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Kidney Week

Abstract: PO2332

Typical Hemolytic Uremic Syndrome in Children: A Single-Center Experience

Session Information

Category: Pediatric Nephrology

  • 1700 Pediatric Nephrology


  • Shah, Siddharth A., University of Louisville, Prospect, Kentucky, United States

Typical hemolytic-uremic syndrome (HUS) associated with diarrhea can be a fatal disease in children. Diarrhea and blood-stained stools are early symptoms. Oliguria and renal failure can occur anywhere from 3-7 days after onset of diarrhea. Intravenous (iv) fluids in the initial timeline of disease presentation may decrease the need for dialysis. Oligo-anuria at admission and leukocytosis is associated with poor outcomes during hospitalization. After recovery, there is a risk of long-term renal complications such as hypertension, proteinuria, and chronic kidney disease (CKD).


We performed a retrospective analysis of 43 children admitted with diarrhea associated with HUS at our center in the last ten years. The 'late presentation' defined as serum creatinine>1 mg/dL, oliguria, or anuria at admission. The primary outcome was the presence of long-term renal sequelae. It included proteinuria, hypertension, or chronic kidney disease (CKD) (eGFR <75 ml/min/1.73m2) after one year of disease-onset. The Chi-square and correlation analysis performed on the SPSS platform.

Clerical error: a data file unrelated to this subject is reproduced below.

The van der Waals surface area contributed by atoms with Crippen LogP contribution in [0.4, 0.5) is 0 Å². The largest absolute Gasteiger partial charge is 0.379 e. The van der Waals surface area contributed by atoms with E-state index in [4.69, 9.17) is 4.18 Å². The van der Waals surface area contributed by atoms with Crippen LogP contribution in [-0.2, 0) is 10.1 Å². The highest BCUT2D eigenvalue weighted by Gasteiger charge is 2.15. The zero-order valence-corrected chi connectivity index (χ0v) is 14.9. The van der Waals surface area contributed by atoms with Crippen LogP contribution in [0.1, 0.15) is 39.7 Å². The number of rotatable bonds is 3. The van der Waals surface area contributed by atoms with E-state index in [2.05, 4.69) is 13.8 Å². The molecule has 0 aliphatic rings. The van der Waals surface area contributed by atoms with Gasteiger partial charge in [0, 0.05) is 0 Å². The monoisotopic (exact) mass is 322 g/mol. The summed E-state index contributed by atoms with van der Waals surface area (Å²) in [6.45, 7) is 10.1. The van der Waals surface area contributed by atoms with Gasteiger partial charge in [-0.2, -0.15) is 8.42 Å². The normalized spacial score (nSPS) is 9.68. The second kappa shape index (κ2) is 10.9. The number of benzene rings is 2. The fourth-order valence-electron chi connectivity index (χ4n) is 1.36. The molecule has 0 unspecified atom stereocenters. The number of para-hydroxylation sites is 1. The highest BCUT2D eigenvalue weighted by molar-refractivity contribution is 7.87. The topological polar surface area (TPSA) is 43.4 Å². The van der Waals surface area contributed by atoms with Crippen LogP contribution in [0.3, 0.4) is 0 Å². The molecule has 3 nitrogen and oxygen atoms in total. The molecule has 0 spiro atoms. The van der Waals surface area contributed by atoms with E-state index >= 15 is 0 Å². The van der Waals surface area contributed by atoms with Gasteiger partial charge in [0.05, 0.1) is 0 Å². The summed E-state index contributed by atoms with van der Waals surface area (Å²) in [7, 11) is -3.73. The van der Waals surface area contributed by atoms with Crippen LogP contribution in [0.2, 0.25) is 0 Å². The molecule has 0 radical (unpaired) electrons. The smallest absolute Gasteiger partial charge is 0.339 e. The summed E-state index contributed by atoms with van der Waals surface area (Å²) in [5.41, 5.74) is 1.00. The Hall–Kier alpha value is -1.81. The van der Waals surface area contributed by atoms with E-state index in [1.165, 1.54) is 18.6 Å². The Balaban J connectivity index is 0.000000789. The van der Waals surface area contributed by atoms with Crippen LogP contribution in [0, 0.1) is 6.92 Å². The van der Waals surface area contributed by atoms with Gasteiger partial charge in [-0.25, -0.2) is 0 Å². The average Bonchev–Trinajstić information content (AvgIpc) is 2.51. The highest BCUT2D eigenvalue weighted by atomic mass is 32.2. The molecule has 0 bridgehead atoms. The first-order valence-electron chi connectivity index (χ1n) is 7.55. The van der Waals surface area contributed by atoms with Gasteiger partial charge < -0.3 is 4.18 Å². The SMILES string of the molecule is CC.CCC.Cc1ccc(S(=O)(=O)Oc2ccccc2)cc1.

Overall, 32/43 presented late in the disease course, 30/43 required dialysis (median: 8 d), and 8/43 had a recent history of NSAID use. The administration of dextrose and saline containing iv fluids in the early presentation was associated with the decreased requirement of dialysis (p=0.042), but the effect was not significant with NSAID use (p=0.064). Peak white blood cell count (Wbc) had a strong correlation with days of hospitalization (p<0.001). 10/43 children were lost to follow up. 13/33 children showed renal sequelae (includes 3 with CKD and 1 with ESRD who required kidney transplant) after one year of disease onset. Wbc count >20000 cells/mm3 (at p=0.001) and duration of dialysis>14 days (at p=0.002) were associated significantly with the primary outcome. 6/43 children were un-immunized. There was no mortality.


High peak WBC count may be a useful prognostic marker to evaluate the risk of long-term renal complications. These children need monitoring periodically after disease recovery. Early diagnosis and iv fluids before the onset of renal failure may help to prevent dialysis-related morbidity at the time of admission. More awareness is needed to discourage the use of NSAIDs following initial symptoms of HUS.